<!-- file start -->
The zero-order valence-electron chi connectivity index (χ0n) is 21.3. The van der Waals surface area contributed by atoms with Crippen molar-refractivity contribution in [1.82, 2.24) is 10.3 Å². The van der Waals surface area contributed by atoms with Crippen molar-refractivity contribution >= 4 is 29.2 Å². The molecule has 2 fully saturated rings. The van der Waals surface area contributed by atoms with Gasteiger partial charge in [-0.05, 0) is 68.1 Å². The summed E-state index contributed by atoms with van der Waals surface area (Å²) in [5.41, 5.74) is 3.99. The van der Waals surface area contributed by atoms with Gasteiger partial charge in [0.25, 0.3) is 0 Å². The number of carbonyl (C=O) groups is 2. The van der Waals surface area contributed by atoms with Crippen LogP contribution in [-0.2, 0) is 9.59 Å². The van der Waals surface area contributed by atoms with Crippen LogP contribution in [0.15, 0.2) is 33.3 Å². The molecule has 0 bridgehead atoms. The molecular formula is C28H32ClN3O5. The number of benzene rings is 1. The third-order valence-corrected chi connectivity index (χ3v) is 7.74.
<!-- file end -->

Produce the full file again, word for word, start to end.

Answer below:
The zero-order valence-electron chi connectivity index (χ0n) is 21.3. The van der Waals surface area contributed by atoms with Crippen molar-refractivity contribution in [1.82, 2.24) is 10.3 Å². The van der Waals surface area contributed by atoms with Crippen molar-refractivity contribution >= 4 is 29.2 Å². The molecule has 2 fully saturated rings. The van der Waals surface area contributed by atoms with Gasteiger partial charge in [-0.05, 0) is 68.1 Å². The summed E-state index contributed by atoms with van der Waals surface area (Å²) in [5.41, 5.74) is 3.99. The van der Waals surface area contributed by atoms with Gasteiger partial charge in [0.25, 0.3) is 0 Å². The number of carbonyl (C=O) groups is 2. The van der Waals surface area contributed by atoms with Crippen LogP contribution in [-0.2, 0) is 9.59 Å². The van der Waals surface area contributed by atoms with Crippen LogP contribution in [0.15, 0.2) is 33.3 Å². The molecule has 0 bridgehead atoms. The molecular formula is C28H32ClN3O5. The number of benzene rings is 1. The third-order valence-corrected chi connectivity index (χ3v) is 7.74.